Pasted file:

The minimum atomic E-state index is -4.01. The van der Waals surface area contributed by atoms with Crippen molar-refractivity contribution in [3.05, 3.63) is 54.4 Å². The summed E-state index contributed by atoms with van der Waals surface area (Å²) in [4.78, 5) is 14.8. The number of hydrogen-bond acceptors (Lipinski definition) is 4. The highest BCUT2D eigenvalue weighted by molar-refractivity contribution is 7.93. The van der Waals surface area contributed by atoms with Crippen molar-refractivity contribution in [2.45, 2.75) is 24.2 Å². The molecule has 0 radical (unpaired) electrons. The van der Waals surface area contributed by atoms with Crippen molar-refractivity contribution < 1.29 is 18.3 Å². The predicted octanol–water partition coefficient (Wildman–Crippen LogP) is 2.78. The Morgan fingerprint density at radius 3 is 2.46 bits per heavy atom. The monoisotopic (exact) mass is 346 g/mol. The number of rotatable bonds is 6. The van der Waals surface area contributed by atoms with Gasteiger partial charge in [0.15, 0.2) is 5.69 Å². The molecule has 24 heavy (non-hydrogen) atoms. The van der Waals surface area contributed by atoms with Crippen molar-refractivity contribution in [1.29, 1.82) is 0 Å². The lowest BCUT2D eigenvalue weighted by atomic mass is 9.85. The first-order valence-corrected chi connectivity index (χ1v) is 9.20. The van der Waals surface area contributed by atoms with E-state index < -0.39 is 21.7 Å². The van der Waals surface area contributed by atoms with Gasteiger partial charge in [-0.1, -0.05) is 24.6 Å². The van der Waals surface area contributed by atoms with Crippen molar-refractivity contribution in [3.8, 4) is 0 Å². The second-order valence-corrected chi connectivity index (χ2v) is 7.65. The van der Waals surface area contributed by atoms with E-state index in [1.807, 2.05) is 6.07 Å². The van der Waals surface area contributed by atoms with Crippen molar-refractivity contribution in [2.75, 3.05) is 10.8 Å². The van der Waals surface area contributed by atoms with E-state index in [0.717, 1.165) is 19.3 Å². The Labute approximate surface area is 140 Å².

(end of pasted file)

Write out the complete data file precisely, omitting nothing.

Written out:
The minimum atomic E-state index is -4.01. The van der Waals surface area contributed by atoms with Crippen molar-refractivity contribution in [3.05, 3.63) is 54.4 Å². The summed E-state index contributed by atoms with van der Waals surface area (Å²) in [4.78, 5) is 14.8. The number of hydrogen-bond acceptors (Lipinski definition) is 4. The highest BCUT2D eigenvalue weighted by molar-refractivity contribution is 7.93. The van der Waals surface area contributed by atoms with Crippen molar-refractivity contribution in [2.45, 2.75) is 24.2 Å². The molecule has 0 radical (unpaired) electrons. The van der Waals surface area contributed by atoms with Crippen molar-refractivity contribution < 1.29 is 18.3 Å². The predicted octanol–water partition coefficient (Wildman–Crippen LogP) is 2.78. The Morgan fingerprint density at radius 3 is 2.46 bits per heavy atom. The monoisotopic (exact) mass is 346 g/mol. The number of rotatable bonds is 6. The van der Waals surface area contributed by atoms with Gasteiger partial charge in [0.15, 0.2) is 5.69 Å². The molecule has 24 heavy (non-hydrogen) atoms. The van der Waals surface area contributed by atoms with Crippen molar-refractivity contribution in [1.29, 1.82) is 0 Å². The lowest BCUT2D eigenvalue weighted by atomic mass is 9.85. The first-order valence-corrected chi connectivity index (χ1v) is 9.20. The van der Waals surface area contributed by atoms with E-state index < -0.39 is 21.7 Å². The van der Waals surface area contributed by atoms with Gasteiger partial charge in [-0.1, -0.05) is 24.6 Å². The van der Waals surface area contributed by atoms with Crippen molar-refractivity contribution in [3.8, 4) is 0 Å². The second-order valence-corrected chi connectivity index (χ2v) is 7.65. The van der Waals surface area contributed by atoms with E-state index in [1.807, 2.05) is 6.07 Å². The van der Waals surface area contributed by atoms with Crippen molar-refractivity contribution in [2.75, 3.05) is 10.8 Å². The van der Waals surface area contributed by atoms with E-state index in [0.717, 1.165) is 19.3 Å². The Labute approximate surface area is 140 Å².